The US says it has not confirmed the status of the building struck in Damascus, but that it would be concerned if it was a diplomatic facility.

Israel’s Kan public broadcaster reported Tuesday that Iranian government websites listing diplomatic locations in Syria do not include the building that was hit.

Emergency services work at Iran’s consulate after it was hit by an alleged Israeli strike in Damascus, Syria, Monday, April 1, 2024. (AP Photo/Omar Sanadiki)

Iran has accused Israel of violating the founding UN Charter, and international law, and also cited several conventions.

The 1961 Vienna Convention governing diplomatic relations and the 1963 Vienna Convention on Consular Relations define premises as buildings, parts of buildings, and land – regardless of ownership – used for the purposes of the diplomatic or consular mission, including the head of the diplomatic mission.

Those conventions state that the diplomatic or consular premises “shall be inviolable.” But they also say the premises should “not be used in any manner incompatible” with the diplomatic and consular functions.

Iran also cited the 1973 Convention on the Prevention and Punishment of Crimes Against Internationally Protected Persons, including Diplomatic Agents — suggesting those killed were covered by these rules.

Shortly after the strike, the US sent an urgent message to Iran that it was not involved in the bombing.

But that may not be enough for the US to avoid retaliation targeting its forces in the region, with a top US commander warning of danger to American troops.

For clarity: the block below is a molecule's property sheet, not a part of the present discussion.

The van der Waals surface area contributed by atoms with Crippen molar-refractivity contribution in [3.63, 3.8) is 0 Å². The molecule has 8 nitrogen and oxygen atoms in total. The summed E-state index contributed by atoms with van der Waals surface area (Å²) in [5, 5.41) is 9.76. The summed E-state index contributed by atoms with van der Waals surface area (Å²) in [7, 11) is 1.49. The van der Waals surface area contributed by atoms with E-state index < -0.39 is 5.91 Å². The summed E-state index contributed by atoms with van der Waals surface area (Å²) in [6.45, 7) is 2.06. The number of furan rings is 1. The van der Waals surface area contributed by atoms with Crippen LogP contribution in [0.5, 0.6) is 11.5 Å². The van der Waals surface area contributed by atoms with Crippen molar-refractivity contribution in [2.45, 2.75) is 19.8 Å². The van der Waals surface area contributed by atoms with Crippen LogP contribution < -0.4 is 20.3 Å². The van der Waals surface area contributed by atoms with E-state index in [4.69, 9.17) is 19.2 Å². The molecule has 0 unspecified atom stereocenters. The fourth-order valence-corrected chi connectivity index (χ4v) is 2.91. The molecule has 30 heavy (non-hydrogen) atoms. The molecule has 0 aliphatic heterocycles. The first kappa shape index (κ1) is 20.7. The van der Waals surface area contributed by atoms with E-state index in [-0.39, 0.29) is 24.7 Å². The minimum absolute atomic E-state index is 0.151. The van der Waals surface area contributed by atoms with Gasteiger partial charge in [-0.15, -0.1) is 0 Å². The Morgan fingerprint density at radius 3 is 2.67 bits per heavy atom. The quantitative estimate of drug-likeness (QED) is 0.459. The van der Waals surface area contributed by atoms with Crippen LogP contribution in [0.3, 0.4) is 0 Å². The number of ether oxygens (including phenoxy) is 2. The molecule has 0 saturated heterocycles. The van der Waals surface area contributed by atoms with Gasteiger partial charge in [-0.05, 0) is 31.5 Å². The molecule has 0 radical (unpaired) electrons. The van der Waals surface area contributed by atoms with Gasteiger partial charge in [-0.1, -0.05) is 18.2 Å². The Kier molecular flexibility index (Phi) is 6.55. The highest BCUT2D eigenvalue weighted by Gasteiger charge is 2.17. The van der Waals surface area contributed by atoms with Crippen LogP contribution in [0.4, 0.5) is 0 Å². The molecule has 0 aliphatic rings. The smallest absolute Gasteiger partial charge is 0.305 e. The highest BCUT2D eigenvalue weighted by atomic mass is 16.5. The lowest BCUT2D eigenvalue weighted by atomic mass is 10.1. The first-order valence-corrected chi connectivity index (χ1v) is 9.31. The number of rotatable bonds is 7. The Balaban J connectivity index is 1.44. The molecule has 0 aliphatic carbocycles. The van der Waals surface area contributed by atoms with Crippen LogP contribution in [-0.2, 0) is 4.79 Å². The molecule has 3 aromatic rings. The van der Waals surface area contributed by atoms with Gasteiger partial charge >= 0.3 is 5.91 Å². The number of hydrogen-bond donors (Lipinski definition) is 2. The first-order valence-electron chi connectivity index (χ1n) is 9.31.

US Air Force commander for the Middle East, Lt. Gen. Alexus Grynkewich, said Iran’s assertion that the US bears responsibility for Israeli actions could bring an end to a pause in militia attacks on US forces that has lasted since early February.

He said he sees no specific threat to US troops right now, but “I am concerned because of the Iranian rhetoric talking about the US, that there could be a risk to our forces.”

Lt. Gen. Alexus Grynkewich, the head of US Air Force Central, speaks at a news conference at the US Embassy in Abu Dhabi, United Arab Emirates, September 20, 2023. (Jon Gambrell/AP)

Grynkewich told reporters the US is watching and listening carefully to what Iran is saying and doing to evaluate how Tehran might respond.

Israel has also beefed up its air defenses against a possible response from Iran.

Though Israel hasn’t acknowledged a role in the airstrike, Pentagon spokeswoman Sabrina Singh said Tuesday that the US has assessed Israel was responsible. The Biden administration insists it had no advance knowledge of the airstrike.

Multiple arms of Iran’s government served notice that they would hold the United States accountable for the fiery attack.

US officials have recorded more than 150 attacks by Iran-backed militias in Iraq and Syria on US forces at bases in those countries since the war between Hamas and Israel began on October 7. One, in late January, killed three US service members and injured dozens more at a base in Jordan.

In retaliation, the US launched a massive air assault, hitting more than 85 targets at seven locations in Iraq and Syria, including command and control headquarters, drone and ammunition storage sites, and other facilities connected to the militias or the IRGC’s Quds Force, the Guard’s expeditionary unit that handles Tehran’s relationship with and arming of regional militias. There have been no publicly reported attacks on US troops in the region since that response.